Aside from the fact that all cloning of course is reproductive cloning, which is the nature of what we’re doing, we’re here supplanting the procreative process with a new form of human reproduction. The question at issue certainly has several different facets. One facet is the preventing horror of the birth of babies, live-born babies who have been cloned. On that issue, there seems to be something approaching unanimity, although of course there’s never quite unanimity on any moral question, and there has been an energetic campaign on the part of a small minority, both of political libertarians, of reproductive rights extremists, and of course academics who write books about these things in favor of even that option once the safety issues have been resolved.
In 1894, Hans Driesch cloned a sea urchin through inducing twinning by shaking an embryonic sea urchin in a beaker full of sea water until the embryo cleaved into two distinct embryos. In 1902, Hans Spemann cloned a salamander embryo through inducing twinning as well, using a hair from his infant son as a noose to divide the embryo. In 1928, Spemann successfully cloned a salamander using nuclear transfer. This involved enucleating a single-celled salamander embryo and inserting it with the nucleus of a differentiated salamander embryonic cell. In 1951, Robert Briggs and Thomas Kling, using Spemann’s methods of embryonic nucleus transfer, successfully cloned frogs. In 1962, John Gurdon announced that he too had successfully cloned frogs but, unlike Briggs and Kling’s method, he did so by transferring differentiated intestinal nuclei from feeding tadpoles (Wilmut et al. , 2000). Gurdon’s successful use of differentiated nuclei, rather than the embryonic nuclei used by Briggs and Kling, was particularly surprising to the scientific community. Because embryonic cells are undifferentiated, and therefore extremely malleable, it was not too surprising that transferred embryonic nuclei produced distinct embryos when inserted into an enucleated oocyte. However, inciting differentiated nuclei to behave as undifferentiated nuclei was thought to be impossible, since the conventional wisdom at the time was that once a cell was differentiated (., once it became a cardiac cell, a liver cell, or a blood cell) it could never reverse into an undifferentiated state. It was for this reason that, for a long time, creating a cloned embryo from adult somatic cells was thought to be impossible – it would require taking long-time differentiated cells and getting them to behave like the totipotent cells (cells that are able to differentiate into any cell type, including the ability to form an entirely distinct organism) found in newly fertilized eggs.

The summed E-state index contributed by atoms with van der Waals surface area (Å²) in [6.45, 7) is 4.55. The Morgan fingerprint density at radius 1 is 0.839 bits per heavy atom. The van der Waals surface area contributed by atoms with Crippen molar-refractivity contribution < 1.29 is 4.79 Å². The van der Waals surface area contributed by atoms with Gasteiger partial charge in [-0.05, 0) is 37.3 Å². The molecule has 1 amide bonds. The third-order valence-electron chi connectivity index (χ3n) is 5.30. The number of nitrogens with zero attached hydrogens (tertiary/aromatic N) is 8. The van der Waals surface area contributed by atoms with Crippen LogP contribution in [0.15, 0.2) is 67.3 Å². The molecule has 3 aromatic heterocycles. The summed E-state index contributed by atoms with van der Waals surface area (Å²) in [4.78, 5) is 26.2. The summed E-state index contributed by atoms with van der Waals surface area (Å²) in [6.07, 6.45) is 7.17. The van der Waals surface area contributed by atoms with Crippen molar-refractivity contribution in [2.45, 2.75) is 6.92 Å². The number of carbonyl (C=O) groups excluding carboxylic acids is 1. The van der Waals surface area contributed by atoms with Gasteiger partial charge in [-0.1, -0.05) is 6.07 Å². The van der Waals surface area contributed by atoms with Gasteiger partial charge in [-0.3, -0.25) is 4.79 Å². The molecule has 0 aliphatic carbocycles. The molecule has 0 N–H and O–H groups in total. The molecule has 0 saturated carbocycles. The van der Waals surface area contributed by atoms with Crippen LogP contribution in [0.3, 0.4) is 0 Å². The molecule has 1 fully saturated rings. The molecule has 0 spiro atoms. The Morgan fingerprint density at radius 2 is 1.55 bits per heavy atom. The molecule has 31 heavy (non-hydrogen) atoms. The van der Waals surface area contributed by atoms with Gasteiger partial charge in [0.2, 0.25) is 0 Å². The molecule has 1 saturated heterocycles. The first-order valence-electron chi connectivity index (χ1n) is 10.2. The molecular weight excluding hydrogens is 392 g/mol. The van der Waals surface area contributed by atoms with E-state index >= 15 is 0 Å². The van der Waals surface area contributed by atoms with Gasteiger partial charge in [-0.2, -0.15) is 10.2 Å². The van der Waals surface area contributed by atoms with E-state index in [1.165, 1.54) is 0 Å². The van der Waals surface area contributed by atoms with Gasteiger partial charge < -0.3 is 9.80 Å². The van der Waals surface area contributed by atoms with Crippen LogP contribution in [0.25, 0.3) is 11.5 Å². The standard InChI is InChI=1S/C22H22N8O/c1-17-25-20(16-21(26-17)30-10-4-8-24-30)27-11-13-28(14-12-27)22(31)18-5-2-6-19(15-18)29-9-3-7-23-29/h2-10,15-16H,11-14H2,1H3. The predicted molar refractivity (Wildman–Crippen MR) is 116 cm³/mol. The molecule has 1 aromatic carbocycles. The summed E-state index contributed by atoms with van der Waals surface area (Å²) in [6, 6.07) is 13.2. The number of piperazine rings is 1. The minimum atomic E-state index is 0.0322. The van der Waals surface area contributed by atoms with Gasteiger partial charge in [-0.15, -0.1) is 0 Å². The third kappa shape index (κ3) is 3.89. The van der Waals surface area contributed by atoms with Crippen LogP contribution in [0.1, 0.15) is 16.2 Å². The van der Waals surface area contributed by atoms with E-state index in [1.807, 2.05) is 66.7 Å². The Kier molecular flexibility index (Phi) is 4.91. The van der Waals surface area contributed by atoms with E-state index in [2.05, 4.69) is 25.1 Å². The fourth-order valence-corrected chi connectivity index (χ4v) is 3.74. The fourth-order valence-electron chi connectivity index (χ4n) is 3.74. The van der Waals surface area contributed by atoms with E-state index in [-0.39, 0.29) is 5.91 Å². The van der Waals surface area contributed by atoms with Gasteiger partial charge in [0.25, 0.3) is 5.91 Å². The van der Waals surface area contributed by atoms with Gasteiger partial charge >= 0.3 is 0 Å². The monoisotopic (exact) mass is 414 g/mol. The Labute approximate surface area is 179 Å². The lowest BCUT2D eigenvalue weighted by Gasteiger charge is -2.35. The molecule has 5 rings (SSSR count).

The issue of cloning has taken central debate in the Islamic religion. Though Muslims are rarely interested in the technology, they are much concerned with the overall biological, social and ethical impacts of the procedures involved in cloning. The central tenets of Islamic perspectives on human cloning are centered on at least three major perspectives (Voneky & Wolfrum, 2004). The first issue is on how human embryonic cloning goes contrary to the ethical teachings and beliefs of Islam and whether it can be accepted in the religion. Secondly, the consequences of cloning to the Islamic society in particular and the general society is of particular interest and thirdly, the Islamic consideration of the stage at which a developing embryo can be termed as a living being is also a central issue (Sadeghi, 2007).